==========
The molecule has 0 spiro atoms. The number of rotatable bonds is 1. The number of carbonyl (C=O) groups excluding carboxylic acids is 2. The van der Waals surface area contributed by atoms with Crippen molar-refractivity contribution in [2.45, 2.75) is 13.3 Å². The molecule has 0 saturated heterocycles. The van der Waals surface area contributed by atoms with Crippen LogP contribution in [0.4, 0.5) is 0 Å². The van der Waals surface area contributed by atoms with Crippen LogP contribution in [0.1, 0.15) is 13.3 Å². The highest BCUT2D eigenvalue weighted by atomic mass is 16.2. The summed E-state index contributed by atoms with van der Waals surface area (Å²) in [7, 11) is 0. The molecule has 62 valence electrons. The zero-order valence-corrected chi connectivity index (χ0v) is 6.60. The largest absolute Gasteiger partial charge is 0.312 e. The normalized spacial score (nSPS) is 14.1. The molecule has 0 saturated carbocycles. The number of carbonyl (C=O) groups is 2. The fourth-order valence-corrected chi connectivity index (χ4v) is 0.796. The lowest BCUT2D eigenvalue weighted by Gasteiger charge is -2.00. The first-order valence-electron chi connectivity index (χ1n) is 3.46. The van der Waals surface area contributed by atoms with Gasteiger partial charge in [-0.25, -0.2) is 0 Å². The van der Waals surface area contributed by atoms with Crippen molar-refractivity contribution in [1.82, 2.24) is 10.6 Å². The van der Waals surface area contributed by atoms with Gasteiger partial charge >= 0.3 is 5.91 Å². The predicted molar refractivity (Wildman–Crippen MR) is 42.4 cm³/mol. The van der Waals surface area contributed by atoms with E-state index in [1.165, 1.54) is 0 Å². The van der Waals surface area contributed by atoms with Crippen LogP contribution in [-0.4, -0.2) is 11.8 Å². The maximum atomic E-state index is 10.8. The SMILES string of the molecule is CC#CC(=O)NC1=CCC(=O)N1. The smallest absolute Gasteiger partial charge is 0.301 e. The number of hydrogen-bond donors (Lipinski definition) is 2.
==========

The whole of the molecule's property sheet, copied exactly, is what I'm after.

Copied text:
The molecule has 0 spiro atoms. The number of rotatable bonds is 1. The number of carbonyl (C=O) groups excluding carboxylic acids is 2. The van der Waals surface area contributed by atoms with Crippen molar-refractivity contribution in [2.45, 2.75) is 13.3 Å². The molecule has 0 saturated heterocycles. The van der Waals surface area contributed by atoms with Crippen LogP contribution in [0.4, 0.5) is 0 Å². The van der Waals surface area contributed by atoms with Crippen LogP contribution in [0.1, 0.15) is 13.3 Å². The highest BCUT2D eigenvalue weighted by atomic mass is 16.2. The summed E-state index contributed by atoms with van der Waals surface area (Å²) in [7, 11) is 0. The molecule has 62 valence electrons. The zero-order valence-corrected chi connectivity index (χ0v) is 6.60. The largest absolute Gasteiger partial charge is 0.312 e. The normalized spacial score (nSPS) is 14.1. The molecule has 0 saturated carbocycles. The number of carbonyl (C=O) groups is 2. The fourth-order valence-corrected chi connectivity index (χ4v) is 0.796. The lowest BCUT2D eigenvalue weighted by Gasteiger charge is -2.00. The first-order valence-electron chi connectivity index (χ1n) is 3.46. The van der Waals surface area contributed by atoms with Gasteiger partial charge in [-0.25, -0.2) is 0 Å². The van der Waals surface area contributed by atoms with Crippen molar-refractivity contribution in [1.82, 2.24) is 10.6 Å². The van der Waals surface area contributed by atoms with Gasteiger partial charge >= 0.3 is 5.91 Å². The predicted molar refractivity (Wildman–Crippen MR) is 42.4 cm³/mol. The van der Waals surface area contributed by atoms with E-state index in [1.165, 1.54) is 0 Å². The van der Waals surface area contributed by atoms with Crippen LogP contribution in [-0.4, -0.2) is 11.8 Å². The maximum atomic E-state index is 10.8. The SMILES string of the molecule is CC#CC(=O)NC1=CCC(=O)N1. The smallest absolute Gasteiger partial charge is 0.301 e. The number of hydrogen-bond donors (Lipinski definition) is 2.